Cover photo for Dorothy Lou Kroeger's Obituary
Dorothy Lou Kroeger Profile Photo
1935 Dorothy 2022

Dorothy Lou Kroeger

June 7, 1935 — November 10, 2022

Visitation: Friday, November 18, 2022, from 2-8 p.m. at the Titzer Family Funeral Homes, Simpson Chapel, 510 W. Jennings St. Newburgh, IN 47630 (812) 853-8314.

Services: 11:00 a.m. with visitation beginning at 10:00 a.m., Saturday, November 19,2022 at Zion United Church of Christ, 10 W. First St. Newburgh, IN 47630.

After a long andstory­-ed life, Dorothy Lou Kroeger went home to be with the Lord, November 10, 2022.   After a short illness, she passed away at the family home in Newburgh, Indiana, at the age of 87. 

Dorothy is preceded in death by her husband Paul Norman Kroeger, son John Edward Kroeger and her three sisters Judy (Maurer) Champlain, Joyce (Maurer) Hillenbrand, and Guylene Maurer, and grandchild Mathew Elliot Kroeger. 

Dorothy was born at home in Millersburgh Indiana, June 7, 1935, to Guy and Esther Maurer.  She married Paul Kroeger in August 24, 1957. Dorothy lived a quiet life of service to the family and to the community she lived.  

Learning the honor of hard work and service as a young girl in 4-H, she spoke of her love of showing cattle and livestock as much or more that her work in home economics.  As she grew, she was more inclined to be found working with her dad, Guy on the farm more than in the home with her mother, Ester and older sister, Judy.  She was an intrigel part of the family enterprise of raising chickens and eggs, boasting of raising 5000 free range chickens, before it we a modern trend.  

After graduating from Millersburgh High School, she went to work at the Embassy Men’s Apparel factory in Boonville, where she worked in the bookkeeping offices.  She was a dedicated worker in that she figured the payrolls of the ladies based on their piece-work poundage.  She remarked that it was important because the ladies depended on her figures, for their pay.  She would giggle that she worked at a place that made “Fancy Draws, for Fancy Dressers”.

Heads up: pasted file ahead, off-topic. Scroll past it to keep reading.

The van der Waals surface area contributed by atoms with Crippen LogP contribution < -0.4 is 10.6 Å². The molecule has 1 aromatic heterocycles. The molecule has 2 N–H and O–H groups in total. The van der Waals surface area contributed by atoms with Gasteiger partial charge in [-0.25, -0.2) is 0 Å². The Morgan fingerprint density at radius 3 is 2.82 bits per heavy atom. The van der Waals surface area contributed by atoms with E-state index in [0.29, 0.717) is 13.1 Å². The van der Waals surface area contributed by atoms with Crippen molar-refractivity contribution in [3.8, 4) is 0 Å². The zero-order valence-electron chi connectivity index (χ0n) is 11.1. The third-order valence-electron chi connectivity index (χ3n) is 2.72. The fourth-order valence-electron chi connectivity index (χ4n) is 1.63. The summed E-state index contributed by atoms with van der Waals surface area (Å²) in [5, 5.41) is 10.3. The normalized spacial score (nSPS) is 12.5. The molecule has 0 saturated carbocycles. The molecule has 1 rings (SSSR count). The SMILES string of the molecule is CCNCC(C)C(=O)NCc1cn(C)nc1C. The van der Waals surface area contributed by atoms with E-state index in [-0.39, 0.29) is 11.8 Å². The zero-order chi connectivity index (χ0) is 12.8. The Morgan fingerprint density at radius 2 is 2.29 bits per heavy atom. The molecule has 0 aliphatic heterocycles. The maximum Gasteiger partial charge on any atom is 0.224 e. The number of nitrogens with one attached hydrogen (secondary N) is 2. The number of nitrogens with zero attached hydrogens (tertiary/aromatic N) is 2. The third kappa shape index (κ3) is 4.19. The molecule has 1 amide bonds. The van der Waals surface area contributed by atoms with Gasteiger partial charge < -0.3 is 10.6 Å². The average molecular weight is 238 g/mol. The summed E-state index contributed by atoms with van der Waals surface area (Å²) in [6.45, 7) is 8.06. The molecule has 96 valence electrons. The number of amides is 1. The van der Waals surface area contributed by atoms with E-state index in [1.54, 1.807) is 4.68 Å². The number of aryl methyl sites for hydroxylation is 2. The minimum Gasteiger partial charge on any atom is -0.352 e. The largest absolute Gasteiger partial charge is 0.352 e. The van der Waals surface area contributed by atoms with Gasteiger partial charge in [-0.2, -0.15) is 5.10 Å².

Dorothy knew her future husband through 4-H activities, but began dating thru Rural Youth activities.  Dorothy and Paul particularly enjoyed square dancing and hay rides.  After a brief courtship, they married in the old Zion Church in Newburgh Indiana.  

Paul and Dorothy built a family home, designed by Paul, of Bedford stone and native lumbers harvested from the family farm, in the Dayville community. She was always proud that the family and community chipped in to build the house that would become a home for all her boys. 

Dorothy worked with her husband Paul in whatever they did.  They had a trucking business and, hauled and spread lime for the local farmers in the 1960s.  She would tell stories about how farmers would ask Dorothy to spread the lime on their fields because she was so much better at being careful than Paul.  

As time when on, Paul and Dorothy began raising pigs, she absolutely love raising those pigs, and was never so proud to brag that at one time she had a 10 piglet average when most farmers were having 8.  

Dorothy and Paul were also innovators in crop farming too.  They were one of the first in the community to use a new farming technique in the early 70’s, called Buffalo No-Till corn planting.  Dorothy would tell the story that other farmers at the time would say she was “Farming Ugly”.